What this means for your fantasy economy is other prices will stay in-line with magic item prices. If there are buyers and sellers for magic items, normal goods will cost more as well.
In a world where someone will pay 2000 gp for a +1 sword, a normal sword would probably cost 500 gp or more. This isn’t based on supply and demand anymore, this is because the cost of living and doing business for the blacksmith or weaponsmith would have raised with the cost of magic items. Milk, potatoes, cloths, rent, everything would cost more and the merchant now needs to pass that cost onto his customers.
Inflation would run rampant through medieval societies. We saw this in the real world in the gold rush in the American west in the later half of the nineteenth century. In San Francisco, prices were insane compared to the rest of the United States.
Take a look at this article
This article describes first-hand accounts. One author described getting a bill for basic breakfast of $43, or about $1200 in today’s dollars! A slice of bread could cost a dollar, $2 if you wanted it buttered..or $56 today! In equivalent dollars, a dozen eggs cost $90, a pick-axe $1500, and a pair of boots $3000. Some gamblers had hotel bills of $10,000 per month…or over $300,000 today! This was not a supply problem, it was inflation due to the influx of disposable income ie gold!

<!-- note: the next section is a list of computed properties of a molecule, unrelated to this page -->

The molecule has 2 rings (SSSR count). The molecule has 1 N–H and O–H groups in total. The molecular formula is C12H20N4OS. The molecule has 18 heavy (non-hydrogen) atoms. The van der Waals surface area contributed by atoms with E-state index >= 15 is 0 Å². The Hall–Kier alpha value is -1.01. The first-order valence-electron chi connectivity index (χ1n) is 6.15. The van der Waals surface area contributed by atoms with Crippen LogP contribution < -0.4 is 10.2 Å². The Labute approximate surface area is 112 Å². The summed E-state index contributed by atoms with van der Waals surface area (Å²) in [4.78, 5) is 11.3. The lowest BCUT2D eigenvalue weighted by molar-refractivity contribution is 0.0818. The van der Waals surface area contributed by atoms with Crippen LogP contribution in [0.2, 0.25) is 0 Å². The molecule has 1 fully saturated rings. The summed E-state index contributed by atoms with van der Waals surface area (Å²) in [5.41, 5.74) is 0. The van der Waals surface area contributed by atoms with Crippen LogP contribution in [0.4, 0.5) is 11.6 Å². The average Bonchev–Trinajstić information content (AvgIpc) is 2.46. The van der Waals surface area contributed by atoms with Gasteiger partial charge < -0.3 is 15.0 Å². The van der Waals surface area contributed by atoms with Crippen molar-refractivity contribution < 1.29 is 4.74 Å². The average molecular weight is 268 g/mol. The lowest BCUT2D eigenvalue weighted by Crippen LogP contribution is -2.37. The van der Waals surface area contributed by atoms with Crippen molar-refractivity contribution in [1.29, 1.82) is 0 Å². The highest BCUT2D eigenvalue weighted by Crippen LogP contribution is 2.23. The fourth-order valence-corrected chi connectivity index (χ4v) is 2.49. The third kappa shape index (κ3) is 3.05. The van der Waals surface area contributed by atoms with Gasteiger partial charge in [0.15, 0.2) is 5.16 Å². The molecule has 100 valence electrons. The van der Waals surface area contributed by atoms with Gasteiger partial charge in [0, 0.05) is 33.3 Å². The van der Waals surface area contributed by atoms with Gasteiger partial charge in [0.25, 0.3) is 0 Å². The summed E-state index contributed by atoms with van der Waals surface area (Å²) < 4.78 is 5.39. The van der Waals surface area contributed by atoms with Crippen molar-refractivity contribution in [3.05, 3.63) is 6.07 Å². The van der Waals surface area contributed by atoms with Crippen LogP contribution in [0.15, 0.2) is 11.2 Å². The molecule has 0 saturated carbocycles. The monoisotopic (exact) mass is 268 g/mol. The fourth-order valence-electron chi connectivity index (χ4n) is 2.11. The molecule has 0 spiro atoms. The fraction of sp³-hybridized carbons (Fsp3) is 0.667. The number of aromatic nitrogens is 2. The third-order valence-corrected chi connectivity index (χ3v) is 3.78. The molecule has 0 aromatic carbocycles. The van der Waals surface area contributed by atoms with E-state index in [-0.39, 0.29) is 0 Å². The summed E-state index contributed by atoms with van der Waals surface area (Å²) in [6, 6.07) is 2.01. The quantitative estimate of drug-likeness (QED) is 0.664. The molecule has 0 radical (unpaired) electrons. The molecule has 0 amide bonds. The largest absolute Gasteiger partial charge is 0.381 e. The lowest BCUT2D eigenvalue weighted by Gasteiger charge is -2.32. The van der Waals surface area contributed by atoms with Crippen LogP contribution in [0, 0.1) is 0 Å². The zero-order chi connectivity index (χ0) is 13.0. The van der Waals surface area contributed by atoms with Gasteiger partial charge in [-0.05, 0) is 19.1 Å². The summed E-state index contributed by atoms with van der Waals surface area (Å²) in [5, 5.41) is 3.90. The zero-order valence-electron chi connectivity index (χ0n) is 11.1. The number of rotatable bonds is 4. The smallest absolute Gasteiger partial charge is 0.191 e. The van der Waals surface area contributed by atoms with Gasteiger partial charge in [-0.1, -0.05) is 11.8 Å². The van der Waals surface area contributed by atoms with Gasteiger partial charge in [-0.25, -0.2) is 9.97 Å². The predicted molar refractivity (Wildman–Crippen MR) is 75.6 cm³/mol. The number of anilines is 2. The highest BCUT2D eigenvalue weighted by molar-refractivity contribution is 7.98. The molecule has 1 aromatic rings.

Imagine how this would affect a fantasy economy with adventurers coming to town with sacks of gold. Suddenly it costs 5 gp for a meal at the tavern, 1 gp to stable the horse for the night, 10 gp a night for room and board, etc.
It is far better to have an economy rooted in poverty than one rooted in wealth. Keeping prices low benefits everyone. The older I get I’d rather allow my players to buy and sell those items, but at reasonable prices. Buying magic swords for 50 gp makes sense if we honor book prices for everything else. I’m planning on splattering low-cost magic items into the inventory of merchants, especially around adventurer hot spots. The characters may find a random wand, magic shield or weapon, or something even more exotic, for sale on random days. There won’t be readily available items (ie they cannot count on there always being wands of magic missiles available down at the corner store). It will make going shopping an adventure in itself! Prices will be 4 or 5 times what a normal item would cost (hundreds of gold maybe, but not thousands).
And why not? Magic will still be rare and mysterious. This will simply add more depth to the town experience. Also, I’ll be more likely to put less items in treasure and more money in the pockets of monsters, which is a step towards more realism.